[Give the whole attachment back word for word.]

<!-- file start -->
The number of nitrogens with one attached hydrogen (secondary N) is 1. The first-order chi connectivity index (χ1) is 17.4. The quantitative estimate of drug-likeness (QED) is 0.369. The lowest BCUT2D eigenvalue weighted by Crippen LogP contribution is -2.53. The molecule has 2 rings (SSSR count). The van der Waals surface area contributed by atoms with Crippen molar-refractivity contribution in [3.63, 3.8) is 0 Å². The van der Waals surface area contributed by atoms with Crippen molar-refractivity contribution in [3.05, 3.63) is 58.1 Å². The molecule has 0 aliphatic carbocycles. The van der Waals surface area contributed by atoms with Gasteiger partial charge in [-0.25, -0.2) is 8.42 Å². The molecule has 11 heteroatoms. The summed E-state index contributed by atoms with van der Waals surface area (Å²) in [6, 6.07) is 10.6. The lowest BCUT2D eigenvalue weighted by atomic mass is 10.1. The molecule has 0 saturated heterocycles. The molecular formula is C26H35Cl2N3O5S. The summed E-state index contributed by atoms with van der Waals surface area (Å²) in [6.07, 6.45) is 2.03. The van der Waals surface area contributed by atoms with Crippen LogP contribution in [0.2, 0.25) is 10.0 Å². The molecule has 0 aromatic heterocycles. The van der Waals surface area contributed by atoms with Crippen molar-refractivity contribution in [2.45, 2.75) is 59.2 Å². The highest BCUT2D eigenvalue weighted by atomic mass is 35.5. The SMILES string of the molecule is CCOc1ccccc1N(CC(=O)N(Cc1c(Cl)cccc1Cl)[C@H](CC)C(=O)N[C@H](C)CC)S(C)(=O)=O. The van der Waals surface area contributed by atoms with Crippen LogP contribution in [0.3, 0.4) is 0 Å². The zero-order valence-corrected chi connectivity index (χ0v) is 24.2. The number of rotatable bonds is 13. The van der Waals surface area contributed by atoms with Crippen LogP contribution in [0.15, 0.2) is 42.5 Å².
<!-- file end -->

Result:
The number of nitrogens with one attached hydrogen (secondary N) is 1. The first-order chi connectivity index (χ1) is 17.4. The quantitative estimate of drug-likeness (QED) is 0.369. The lowest BCUT2D eigenvalue weighted by Crippen LogP contribution is -2.53. The molecule has 2 rings (SSSR count). The van der Waals surface area contributed by atoms with Crippen molar-refractivity contribution in [3.63, 3.8) is 0 Å². The van der Waals surface area contributed by atoms with Crippen molar-refractivity contribution in [3.05, 3.63) is 58.1 Å². The molecule has 0 aliphatic carbocycles. The van der Waals surface area contributed by atoms with Gasteiger partial charge in [-0.25, -0.2) is 8.42 Å². The molecule has 11 heteroatoms. The summed E-state index contributed by atoms with van der Waals surface area (Å²) in [6, 6.07) is 10.6. The lowest BCUT2D eigenvalue weighted by atomic mass is 10.1. The molecule has 0 saturated heterocycles. The molecular formula is C26H35Cl2N3O5S. The summed E-state index contributed by atoms with van der Waals surface area (Å²) in [6.07, 6.45) is 2.03. The van der Waals surface area contributed by atoms with Crippen LogP contribution in [0.2, 0.25) is 10.0 Å². The molecule has 0 aromatic heterocycles. The van der Waals surface area contributed by atoms with Crippen molar-refractivity contribution in [2.45, 2.75) is 59.2 Å². The highest BCUT2D eigenvalue weighted by atomic mass is 35.5. The SMILES string of the molecule is CCOc1ccccc1N(CC(=O)N(Cc1c(Cl)cccc1Cl)[C@H](CC)C(=O)N[C@H](C)CC)S(C)(=O)=O. The van der Waals surface area contributed by atoms with Crippen LogP contribution in [0.3, 0.4) is 0 Å². The zero-order valence-corrected chi connectivity index (χ0v) is 24.2. The number of rotatable bonds is 13. The van der Waals surface area contributed by atoms with Crippen LogP contribution in [0.15, 0.2) is 42.5 Å².